s(X; θ) = a(θ).[h(X) - θ]

where :

* a(θ) is a function of θ only,  and

* h(X) is a function that depends on the sample only, and not on θ (a statistic).

Then (and only then) is θ* = h(X) an unbiased estimator attaining the Cramér-Rao lower bound : it is efficient.

We'll show that the variance of θ* is then equal to 1/a(θ).

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In fact, the issue of the existence of an efficient estimator must be viewed in a broader context. The "good" question is : "Does there exist a function g(θ) such that there exists an efficient estimator of g(θ) ?".

A simple modification of the demonstration of the above result shows that a necessary and sufficient condition for this double existence is that the score can be written as :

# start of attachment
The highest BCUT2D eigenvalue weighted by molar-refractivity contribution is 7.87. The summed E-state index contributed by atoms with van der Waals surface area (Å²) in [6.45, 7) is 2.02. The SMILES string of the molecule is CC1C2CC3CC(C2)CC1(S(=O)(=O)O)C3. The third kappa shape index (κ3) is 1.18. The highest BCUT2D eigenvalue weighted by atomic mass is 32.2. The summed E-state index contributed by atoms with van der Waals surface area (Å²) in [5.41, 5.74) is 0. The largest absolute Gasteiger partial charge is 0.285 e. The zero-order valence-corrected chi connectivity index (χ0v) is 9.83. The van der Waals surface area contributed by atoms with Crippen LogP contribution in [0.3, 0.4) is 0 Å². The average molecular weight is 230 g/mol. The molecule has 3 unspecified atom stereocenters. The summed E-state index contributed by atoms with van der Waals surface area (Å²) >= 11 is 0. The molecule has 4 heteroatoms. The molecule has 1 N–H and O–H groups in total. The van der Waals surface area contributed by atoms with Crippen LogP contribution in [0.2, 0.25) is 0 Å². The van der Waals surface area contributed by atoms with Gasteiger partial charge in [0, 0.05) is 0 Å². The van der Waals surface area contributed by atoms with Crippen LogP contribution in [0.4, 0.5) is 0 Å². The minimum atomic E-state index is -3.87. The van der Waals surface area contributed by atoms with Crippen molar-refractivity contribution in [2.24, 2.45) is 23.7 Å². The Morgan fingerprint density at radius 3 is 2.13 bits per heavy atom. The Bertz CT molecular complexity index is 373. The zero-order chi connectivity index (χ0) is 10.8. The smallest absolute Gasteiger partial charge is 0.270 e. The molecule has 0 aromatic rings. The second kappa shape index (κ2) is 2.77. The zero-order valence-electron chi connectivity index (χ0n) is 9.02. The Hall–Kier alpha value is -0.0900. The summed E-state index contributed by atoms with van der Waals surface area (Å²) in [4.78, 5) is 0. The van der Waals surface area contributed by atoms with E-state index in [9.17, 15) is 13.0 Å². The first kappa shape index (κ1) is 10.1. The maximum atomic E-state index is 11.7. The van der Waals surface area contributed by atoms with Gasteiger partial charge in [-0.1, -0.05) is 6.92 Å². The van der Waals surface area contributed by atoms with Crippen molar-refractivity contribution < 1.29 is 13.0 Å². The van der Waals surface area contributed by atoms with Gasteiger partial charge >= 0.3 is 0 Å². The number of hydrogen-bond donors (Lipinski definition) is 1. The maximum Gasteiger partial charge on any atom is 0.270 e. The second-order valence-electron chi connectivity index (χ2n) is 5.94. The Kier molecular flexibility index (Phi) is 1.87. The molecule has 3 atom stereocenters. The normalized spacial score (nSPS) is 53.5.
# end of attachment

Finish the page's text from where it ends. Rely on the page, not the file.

s(X; θ) = a(θ).[h(X) - g(θ)]

h(X) is then an efficient estimator of g(θ), whose variance is equal to g'(θ)/a(θ).

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From this result, we'll deduce that there is at most one function g(θ) that can be efficiently estimated. Consequently, if there exists a function g(θ) verifying the above condition, and if this function is not the identity function, then θ has no efficient estimator.

# Uniqueness

If θ* is an efficient estimator of g(θ), then it is the only efficient estimator of g(θ) : the variance of any other unbiased estimator of g(θ) will be larger than the variance of θ* :

 If g(θ) has an efficient estimator θ*, then θ* is the only efficient estimator of g(θ).

This property is not specific to efficient estimators. It is true for any Uniformly Minimum Variance Unbiased Estimator, and is demonstrated here.

# Efficiency, Sufficiency and Exponential family

Let p(x; θ) be a probability distribution.

We'll show that :

 If there exists a function g(θ) admitting an efficient estimator, then this estimator is a sufficient statistic for θ.

The converse is just a little bit more complicated. We'll show that under some additional regularity conditions, if the parameter θ of the family of distributions